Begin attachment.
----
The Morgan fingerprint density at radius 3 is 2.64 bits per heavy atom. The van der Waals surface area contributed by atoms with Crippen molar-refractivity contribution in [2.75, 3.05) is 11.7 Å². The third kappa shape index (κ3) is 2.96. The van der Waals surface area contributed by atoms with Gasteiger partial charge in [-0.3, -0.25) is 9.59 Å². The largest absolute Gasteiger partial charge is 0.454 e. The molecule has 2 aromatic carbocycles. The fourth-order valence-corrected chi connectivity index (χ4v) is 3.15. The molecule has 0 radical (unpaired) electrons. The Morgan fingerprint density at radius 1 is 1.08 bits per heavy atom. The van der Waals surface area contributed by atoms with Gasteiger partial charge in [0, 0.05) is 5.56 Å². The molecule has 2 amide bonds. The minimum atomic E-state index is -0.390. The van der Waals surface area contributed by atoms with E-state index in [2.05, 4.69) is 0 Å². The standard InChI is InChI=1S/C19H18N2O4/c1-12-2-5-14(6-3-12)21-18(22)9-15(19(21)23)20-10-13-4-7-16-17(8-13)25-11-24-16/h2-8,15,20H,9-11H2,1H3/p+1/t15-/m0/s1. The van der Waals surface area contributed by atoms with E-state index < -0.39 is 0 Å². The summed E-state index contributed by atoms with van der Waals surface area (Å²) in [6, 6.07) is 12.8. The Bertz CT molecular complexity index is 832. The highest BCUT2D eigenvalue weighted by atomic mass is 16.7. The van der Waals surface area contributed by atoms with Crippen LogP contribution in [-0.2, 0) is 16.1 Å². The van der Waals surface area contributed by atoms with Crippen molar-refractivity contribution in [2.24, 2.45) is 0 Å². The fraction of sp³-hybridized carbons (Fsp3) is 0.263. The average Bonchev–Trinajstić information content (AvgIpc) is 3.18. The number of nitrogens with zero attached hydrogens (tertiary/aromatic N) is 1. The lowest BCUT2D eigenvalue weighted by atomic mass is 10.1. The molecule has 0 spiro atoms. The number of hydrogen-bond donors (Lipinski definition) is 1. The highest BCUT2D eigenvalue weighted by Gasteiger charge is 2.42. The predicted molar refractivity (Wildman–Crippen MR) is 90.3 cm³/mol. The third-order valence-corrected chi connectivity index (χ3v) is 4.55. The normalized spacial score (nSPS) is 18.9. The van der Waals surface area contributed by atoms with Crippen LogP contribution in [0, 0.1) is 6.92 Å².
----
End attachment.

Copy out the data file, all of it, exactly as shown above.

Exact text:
The Morgan fingerprint density at radius 3 is 2.64 bits per heavy atom. The van der Waals surface area contributed by atoms with Crippen molar-refractivity contribution in [2.75, 3.05) is 11.7 Å². The third kappa shape index (κ3) is 2.96. The van der Waals surface area contributed by atoms with Gasteiger partial charge in [-0.3, -0.25) is 9.59 Å². The largest absolute Gasteiger partial charge is 0.454 e. The molecule has 2 aromatic carbocycles. The fourth-order valence-corrected chi connectivity index (χ4v) is 3.15. The molecule has 0 radical (unpaired) electrons. The Morgan fingerprint density at radius 1 is 1.08 bits per heavy atom. The van der Waals surface area contributed by atoms with Gasteiger partial charge in [0, 0.05) is 5.56 Å². The molecule has 2 amide bonds. The minimum atomic E-state index is -0.390. The van der Waals surface area contributed by atoms with E-state index in [2.05, 4.69) is 0 Å². The standard InChI is InChI=1S/C19H18N2O4/c1-12-2-5-14(6-3-12)21-18(22)9-15(19(21)23)20-10-13-4-7-16-17(8-13)25-11-24-16/h2-8,15,20H,9-11H2,1H3/p+1/t15-/m0/s1. The van der Waals surface area contributed by atoms with E-state index < -0.39 is 0 Å². The summed E-state index contributed by atoms with van der Waals surface area (Å²) in [6, 6.07) is 12.8. The Bertz CT molecular complexity index is 832. The highest BCUT2D eigenvalue weighted by atomic mass is 16.7. The van der Waals surface area contributed by atoms with Crippen LogP contribution in [-0.2, 0) is 16.1 Å². The van der Waals surface area contributed by atoms with Crippen molar-refractivity contribution in [2.24, 2.45) is 0 Å². The fraction of sp³-hybridized carbons (Fsp3) is 0.263. The average Bonchev–Trinajstić information content (AvgIpc) is 3.18. The number of nitrogens with zero attached hydrogens (tertiary/aromatic N) is 1. The lowest BCUT2D eigenvalue weighted by atomic mass is 10.1. The molecule has 0 spiro atoms. The number of hydrogen-bond donors (Lipinski definition) is 1. The highest BCUT2D eigenvalue weighted by Gasteiger charge is 2.42. The predicted molar refractivity (Wildman–Crippen MR) is 90.3 cm³/mol. The third-order valence-corrected chi connectivity index (χ3v) is 4.55. The normalized spacial score (nSPS) is 18.9. The van der Waals surface area contributed by atoms with Crippen LogP contribution in [0, 0.1) is 6.92 Å².